The affiant may designate with appropriate markings information submitted in the affidavit as a trade secret or confidential or privileged commercial or financial information within the meaning of § 9.5(a) (4) of this chapter and such information shall be subject to disclosure only in accordance with the provisions of § 9.12 of this chapter.
(2) A person who submits commercial or financial information believed to be privileged or confidential or a trade secret shall be on notice that it is the policy of the Commission to achieve an effective balance between legitimate concerns for protection of competitive positions and the right of the public to be fully apprised as to the bases for and effects of licensing or rule making actions, and that it is within the discretion of the Commission to withhold such information from public disclosure.
(3) The Commission shall determine whether information sought to be withheld from public disclosure pursuant to this paragraph: (i) is a trade secret or confidential or privileged commercial or financial information; and (ii) if so, should be withheld from public disclosure.
(4) In making the determination required by paragraph (b)(3)(i) of this section, the Commission will consider:
(i) Whether the information has been held in confidence by its owner;
(ii) Whether the information is of a type customarily held in confidence by its owner and whether there is a rational basis therefor;
(iii) Whether the information was transmitted to and received by the Commission in confidence;
(iv) Whether the information is available in public sources;
(v) Whether public disclosure of the information sought to be withheld is likely to cause substantial harm to the competitive position of the owner of the information, taking into account the value of the information to the owner; the amount of effort or money, if any, expended by the owner in developing the information; and the ease or difficulty with which the information could be properly acquired or duplicated by others.
(5) If the Commission determines, pursuant to paragraph (b)(4) of this section, that the record or document contains trade secrets or privileged or confidential commercial or financial information, the Commission will then determine (i) whether the right of the public to be fully apprised as to the bases for and effects of the proposed action outweighs the demonstrated concern for protection of a competitive position and (ii) whether the information should be withheld from public disclosure pursuant to this paragraph. If the record or document for which withholding is sought is deemed by the Commission to be irrelevant or unnecessary to the performance of its functions, it shall be returned to the applicant.
(6) Withholding from public inspection shall not affect the right, if any, of persons properly and directly concerned to inspect the document. The Commission may require information claimed to be a trade secret or privileged or confidential commercial or financial information to be subject to inspection: (i) under a protective agreement, by contractor personnel or government officials other than NRC officials; (ii) by the presiding officer in a proceeding; and (iii) under protective order, by parties to a proceeding, pending a decision of the Commission on the matter of whether the information should be made publicly available or when a decision has been made that the information should be withheld from public disclosure. In camera sessions of hearings may be held when the information sought to be withheld is produced or offered in evidence. If the Commission subsequently determines that the information should be disclosed, the information and the transcript of such in camera session will be made publicly available.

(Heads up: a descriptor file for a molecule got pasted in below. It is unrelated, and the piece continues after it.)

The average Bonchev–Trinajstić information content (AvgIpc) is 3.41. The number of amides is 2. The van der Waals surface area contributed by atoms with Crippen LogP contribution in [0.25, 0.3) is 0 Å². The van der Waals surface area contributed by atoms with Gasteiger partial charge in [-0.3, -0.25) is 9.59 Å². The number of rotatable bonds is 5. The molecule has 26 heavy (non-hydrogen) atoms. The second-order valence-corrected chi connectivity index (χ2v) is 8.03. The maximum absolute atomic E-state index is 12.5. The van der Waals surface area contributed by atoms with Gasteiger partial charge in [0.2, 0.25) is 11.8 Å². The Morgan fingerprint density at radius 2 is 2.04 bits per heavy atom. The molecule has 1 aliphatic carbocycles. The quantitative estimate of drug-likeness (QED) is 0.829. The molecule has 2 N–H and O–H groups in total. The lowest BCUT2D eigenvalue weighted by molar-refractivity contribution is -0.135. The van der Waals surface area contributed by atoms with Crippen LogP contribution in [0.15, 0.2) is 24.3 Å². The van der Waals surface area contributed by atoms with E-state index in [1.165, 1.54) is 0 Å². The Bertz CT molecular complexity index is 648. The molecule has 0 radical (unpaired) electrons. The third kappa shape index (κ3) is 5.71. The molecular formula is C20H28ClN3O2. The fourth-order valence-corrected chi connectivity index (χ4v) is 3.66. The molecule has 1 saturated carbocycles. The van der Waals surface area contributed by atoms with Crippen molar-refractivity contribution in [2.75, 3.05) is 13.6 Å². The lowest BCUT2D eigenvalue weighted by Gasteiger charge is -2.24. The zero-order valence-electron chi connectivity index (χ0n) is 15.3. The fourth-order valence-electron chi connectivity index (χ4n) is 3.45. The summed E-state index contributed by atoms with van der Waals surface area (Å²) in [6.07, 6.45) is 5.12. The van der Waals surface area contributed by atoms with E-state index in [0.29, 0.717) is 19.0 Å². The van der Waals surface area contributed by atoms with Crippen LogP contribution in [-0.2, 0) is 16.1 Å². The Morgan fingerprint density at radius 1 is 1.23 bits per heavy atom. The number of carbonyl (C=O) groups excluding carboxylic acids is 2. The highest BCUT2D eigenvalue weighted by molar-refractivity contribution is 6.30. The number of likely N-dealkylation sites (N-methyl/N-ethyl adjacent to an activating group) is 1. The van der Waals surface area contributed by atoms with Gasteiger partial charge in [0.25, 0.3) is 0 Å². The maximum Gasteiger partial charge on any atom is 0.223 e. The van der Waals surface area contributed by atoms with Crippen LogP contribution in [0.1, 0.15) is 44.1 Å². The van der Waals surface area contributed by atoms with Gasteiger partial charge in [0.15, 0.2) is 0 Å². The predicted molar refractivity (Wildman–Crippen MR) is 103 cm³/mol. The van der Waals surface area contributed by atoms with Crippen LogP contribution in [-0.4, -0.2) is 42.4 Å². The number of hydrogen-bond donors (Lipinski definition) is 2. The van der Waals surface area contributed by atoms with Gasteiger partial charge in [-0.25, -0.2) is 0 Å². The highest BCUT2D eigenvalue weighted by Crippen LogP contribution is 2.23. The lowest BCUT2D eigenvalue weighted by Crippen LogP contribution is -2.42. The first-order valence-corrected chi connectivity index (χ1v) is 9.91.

(c) If a request for withholding pursuant to paragraph (b) of this section is denied, the Commission will notify an applicant for withholding of the denial with a statement of reasons. The notice of denial will specify a time, not less than thirty (30) days after the date of the notice, when the document will be placed in the Public Document Room. If, within the time specified in the notice, the applicant requests withdrawal of the document, the document will not be placed in the Public Document Room and will be returned to the applicant: Provided, That information submitted in a rule making proceeding which subsequently forms the basis for the final rule will not be withheld from public disclosure by the Commission and will not be returned to the applicant after denial of any application for withholding submitted in connection with that information. If a request for withholding pursuant to paragraph (b) of this section is granted, the Commission will notify the applicant of its determination to withhold the information from public disclosure.
Fed.Reg. 1108 (March 22, 1976)
Once such information is withdrawn it will not be formally considered by the NRC
The net effect of the proviso must be decided in light of two other relevant factors. The first is that like other federal administrative agencies NRC lacks self-enforcing subpoena powers. See 42 U.S.C. §§ 2201(c) and 2281. Thus a party having proprietary information useful in a rulemaking proceeding can insist upon judicial enforcement of any agency subpoena requiring the production of such information and thereby obtain pre-submission judicial review. Secondly, NRC must give at least 30 days notice of its rejection of the application to withhold disclosure, and the party affected can in that time seek judicial review pursuant to 42 U.S.C. § 2239 and 28 U.S.C. § 2341 et seq. In such a proceeding this court could, of course, grant pendente lite relief
47 U.S.C. § 154(j) (1958 ed.)